|Birth name||Felix E. Grant|
December 22, 1918|
New York City
October 12, 1993 (aged 74)|
|Genres||Jazz, Bossa Nova, Reggae|
Recognized for his distinctive voice, sophisticated style, and personal connection to many of the twentieth century's jazz greats, he was known for his many on-air interviews of prominent jazz musicians. Felix Grant is credited as the person who introduced Brazilian music—and especially Bossa Nova—to the United States in the 1960s.
Grant was responsible for discovering Duke Ellington's birthplace at 2129 Ward Place, N.W. in Washington. Although the original house had been demolished, Grant began efforts to mark the location in 1987. On the anniversary of Ellington's birth in 1989, a bronze plaque was placed on the building now occupying the site, with Ellington's son Mercer in attendance at the dedication ceremony.
Grant was also responsible for renaming Western High School, Duke Ellington High School (now, the Duke Ellington School of the Arts), and for renaming the Calvert Street Bridge the Duke Ellington Bridge in 1974.
In 1964 Felix Grant was awarded the Order of the Southern Cross (the highest civilian honor the Brazilian government can bestow upon a foreigner) in recognition of his broadcasting efforts in behalf of Brazilian music and musicians. He also received honors from the City of Washington, including plaques, proclamations, and the designation of a "Felix Grant Day" in 1985. A radio music library at the University of Jamaica was named for him. He was chairman of the Brazilian-American Cultural Institute and president of Partners of Brasília. He established a scholarship fund under his name at the University of the District of Columbia to the benefit of jazz music students.
The Felix E. Grant Jazz Archives are maintained by the University of the District of Columbia's Jazz Studies Program within the university library. The majority of the holdings consist of approx. 45,000 LP albums, 10,000 CDs, reel-to-reel tapes, audio cassettes, 45s, and 78s which were donated to the university by Grant. Books, periodicals, photographs, and other paper materials complement the sound recordings. Notable subjects covered within the holdings of the collection are:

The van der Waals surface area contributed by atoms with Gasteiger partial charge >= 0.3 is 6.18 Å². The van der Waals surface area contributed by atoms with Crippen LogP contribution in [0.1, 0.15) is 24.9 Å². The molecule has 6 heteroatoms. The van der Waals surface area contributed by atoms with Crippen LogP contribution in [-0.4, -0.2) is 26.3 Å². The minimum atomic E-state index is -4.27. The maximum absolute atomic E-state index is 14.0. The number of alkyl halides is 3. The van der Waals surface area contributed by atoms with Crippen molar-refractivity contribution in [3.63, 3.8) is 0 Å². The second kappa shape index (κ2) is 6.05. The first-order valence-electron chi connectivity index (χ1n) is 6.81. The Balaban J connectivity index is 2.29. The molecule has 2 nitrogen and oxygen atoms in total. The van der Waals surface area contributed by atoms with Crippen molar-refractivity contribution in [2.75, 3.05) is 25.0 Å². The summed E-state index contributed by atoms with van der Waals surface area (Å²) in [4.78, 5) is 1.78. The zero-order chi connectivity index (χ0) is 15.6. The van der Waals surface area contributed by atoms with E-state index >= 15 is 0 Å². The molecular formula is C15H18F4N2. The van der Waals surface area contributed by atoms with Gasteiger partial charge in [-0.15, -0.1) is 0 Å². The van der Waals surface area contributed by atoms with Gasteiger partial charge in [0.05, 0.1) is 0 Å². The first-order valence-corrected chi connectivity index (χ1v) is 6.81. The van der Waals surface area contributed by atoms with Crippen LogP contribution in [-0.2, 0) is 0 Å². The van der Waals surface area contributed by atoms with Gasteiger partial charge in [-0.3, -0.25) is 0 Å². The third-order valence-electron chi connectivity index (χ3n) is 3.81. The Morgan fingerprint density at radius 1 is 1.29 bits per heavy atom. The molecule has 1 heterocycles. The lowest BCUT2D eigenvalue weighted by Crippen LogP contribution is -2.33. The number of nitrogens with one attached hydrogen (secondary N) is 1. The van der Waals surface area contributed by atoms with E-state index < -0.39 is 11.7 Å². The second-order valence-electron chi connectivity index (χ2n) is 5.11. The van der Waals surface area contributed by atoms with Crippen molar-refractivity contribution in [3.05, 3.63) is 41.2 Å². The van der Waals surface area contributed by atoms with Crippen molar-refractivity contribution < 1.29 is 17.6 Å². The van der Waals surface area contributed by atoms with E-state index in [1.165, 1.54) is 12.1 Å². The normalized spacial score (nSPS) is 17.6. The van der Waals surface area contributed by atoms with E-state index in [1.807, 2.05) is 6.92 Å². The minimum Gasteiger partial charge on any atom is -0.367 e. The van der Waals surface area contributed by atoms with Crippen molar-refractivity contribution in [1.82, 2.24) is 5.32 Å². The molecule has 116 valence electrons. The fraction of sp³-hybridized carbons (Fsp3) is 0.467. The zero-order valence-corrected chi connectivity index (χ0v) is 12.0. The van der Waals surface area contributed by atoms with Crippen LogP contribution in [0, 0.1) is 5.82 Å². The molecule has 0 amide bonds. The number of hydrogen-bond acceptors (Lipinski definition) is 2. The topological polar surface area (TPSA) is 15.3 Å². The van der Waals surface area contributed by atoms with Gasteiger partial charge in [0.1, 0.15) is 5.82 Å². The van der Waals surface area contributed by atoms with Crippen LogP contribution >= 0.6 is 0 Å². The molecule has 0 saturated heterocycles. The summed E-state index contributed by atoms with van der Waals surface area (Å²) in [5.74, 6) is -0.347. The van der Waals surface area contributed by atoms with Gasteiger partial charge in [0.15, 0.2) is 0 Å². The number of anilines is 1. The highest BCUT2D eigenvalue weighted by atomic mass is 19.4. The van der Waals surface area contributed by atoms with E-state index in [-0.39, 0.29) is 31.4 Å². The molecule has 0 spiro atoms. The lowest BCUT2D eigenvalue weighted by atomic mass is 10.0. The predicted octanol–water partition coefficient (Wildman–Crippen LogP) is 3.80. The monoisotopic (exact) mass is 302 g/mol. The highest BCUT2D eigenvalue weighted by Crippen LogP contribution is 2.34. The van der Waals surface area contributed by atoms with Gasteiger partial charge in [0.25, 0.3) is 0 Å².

- Felix Grant's interviews of radio personalities which include jazz giants such as Cannonball Adderley, Cab Calloway, Monty Alexander, Art Farmer, Johnny Hartman, Jimmy Rushing, Sonny Stitt, as well as those with more local flavor such as Barnee Breeskin, author of "Hail to the Redskins", Tommy Gwaltney, original owner of Blues Alley and Shep Allen, manager of the Howard Theater, as well as Brazilian artists such as João Gilberto, Dorival Caymmi, Tania Maria and Leny Andrade, Flora Purim and Airto. He has also interviewed historians and archivists like Thornton 'Tony' Hagert of Vernacular Music Research.
- The Lorton Reformatory Jazz Festival. Lorton was once the location of an event featuring some of the top names in jazz such as Ella Fitzgerald, Count Basie, Nancy Wilson, Oscar Peterson, and Ray Brown.
- Duke Ellington
- Felix E. Grant Jazz Archives at University of the District of Columbia
- Carlos Lyra Official Site - Article about the 1965 album of Carlos Lyra and Paul Winter, The Sound of Ipanema.
- Felix E. Grant Collection - online images from the University of the District of Columbia
- Jazz Archives in the United States by Michael Fitzgerald